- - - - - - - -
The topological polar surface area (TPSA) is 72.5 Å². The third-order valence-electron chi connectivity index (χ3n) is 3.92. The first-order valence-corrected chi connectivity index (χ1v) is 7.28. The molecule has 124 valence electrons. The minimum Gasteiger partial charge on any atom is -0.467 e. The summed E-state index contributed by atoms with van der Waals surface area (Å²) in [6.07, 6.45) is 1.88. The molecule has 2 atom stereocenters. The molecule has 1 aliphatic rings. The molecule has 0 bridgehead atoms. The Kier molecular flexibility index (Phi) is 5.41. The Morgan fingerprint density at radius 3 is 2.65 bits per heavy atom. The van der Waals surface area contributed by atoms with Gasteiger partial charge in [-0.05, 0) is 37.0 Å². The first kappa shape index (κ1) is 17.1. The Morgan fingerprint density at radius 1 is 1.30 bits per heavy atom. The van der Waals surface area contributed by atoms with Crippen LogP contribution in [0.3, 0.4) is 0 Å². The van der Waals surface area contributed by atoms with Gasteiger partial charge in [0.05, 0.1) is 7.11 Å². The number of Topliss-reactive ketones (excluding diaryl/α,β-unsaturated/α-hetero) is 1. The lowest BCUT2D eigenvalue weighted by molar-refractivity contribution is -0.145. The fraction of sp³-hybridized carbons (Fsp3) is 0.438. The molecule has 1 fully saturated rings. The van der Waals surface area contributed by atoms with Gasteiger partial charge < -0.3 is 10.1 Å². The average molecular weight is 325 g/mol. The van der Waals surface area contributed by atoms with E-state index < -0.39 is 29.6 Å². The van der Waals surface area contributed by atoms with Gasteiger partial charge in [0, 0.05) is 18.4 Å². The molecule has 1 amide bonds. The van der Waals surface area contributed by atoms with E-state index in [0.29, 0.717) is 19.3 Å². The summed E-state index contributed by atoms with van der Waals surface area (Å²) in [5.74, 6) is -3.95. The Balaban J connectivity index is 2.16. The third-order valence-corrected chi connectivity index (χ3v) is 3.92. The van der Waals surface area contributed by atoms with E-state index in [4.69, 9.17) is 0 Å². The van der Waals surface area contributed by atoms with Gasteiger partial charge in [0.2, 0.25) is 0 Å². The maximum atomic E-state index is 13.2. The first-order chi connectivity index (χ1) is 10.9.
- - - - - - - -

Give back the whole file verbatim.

The topological polar surface area (TPSA) is 72.5 Å². The third-order valence-electron chi connectivity index (χ3n) is 3.92. The first-order valence-corrected chi connectivity index (χ1v) is 7.28. The molecule has 124 valence electrons. The minimum Gasteiger partial charge on any atom is -0.467 e. The summed E-state index contributed by atoms with van der Waals surface area (Å²) in [6.07, 6.45) is 1.88. The molecule has 2 atom stereocenters. The molecule has 1 aliphatic rings. The molecule has 0 bridgehead atoms. The Kier molecular flexibility index (Phi) is 5.41. The Morgan fingerprint density at radius 3 is 2.65 bits per heavy atom. The van der Waals surface area contributed by atoms with Gasteiger partial charge in [-0.05, 0) is 37.0 Å². The first kappa shape index (κ1) is 17.1. The Morgan fingerprint density at radius 1 is 1.30 bits per heavy atom. The van der Waals surface area contributed by atoms with Crippen LogP contribution in [0.3, 0.4) is 0 Å². The van der Waals surface area contributed by atoms with Gasteiger partial charge in [0.05, 0.1) is 7.11 Å². The number of Topliss-reactive ketones (excluding diaryl/α,β-unsaturated/α-hetero) is 1. The lowest BCUT2D eigenvalue weighted by molar-refractivity contribution is -0.145. The fraction of sp³-hybridized carbons (Fsp3) is 0.438. The molecule has 1 fully saturated rings. The van der Waals surface area contributed by atoms with Gasteiger partial charge < -0.3 is 10.1 Å². The average molecular weight is 325 g/mol. The van der Waals surface area contributed by atoms with E-state index < -0.39 is 29.6 Å². The van der Waals surface area contributed by atoms with Gasteiger partial charge in [0, 0.05) is 18.4 Å². The molecule has 1 amide bonds. The van der Waals surface area contributed by atoms with E-state index in [0.29, 0.717) is 19.3 Å². The summed E-state index contributed by atoms with van der Waals surface area (Å²) in [5.74, 6) is -3.95. The Balaban J connectivity index is 2.16. The third-order valence-corrected chi connectivity index (χ3v) is 3.92. The van der Waals surface area contributed by atoms with E-state index in [4.69, 9.17) is 0 Å². The van der Waals surface area contributed by atoms with Gasteiger partial charge in [0.2, 0.25) is 0 Å². The maximum atomic E-state index is 13.2. The first-order chi connectivity index (χ1) is 10.9.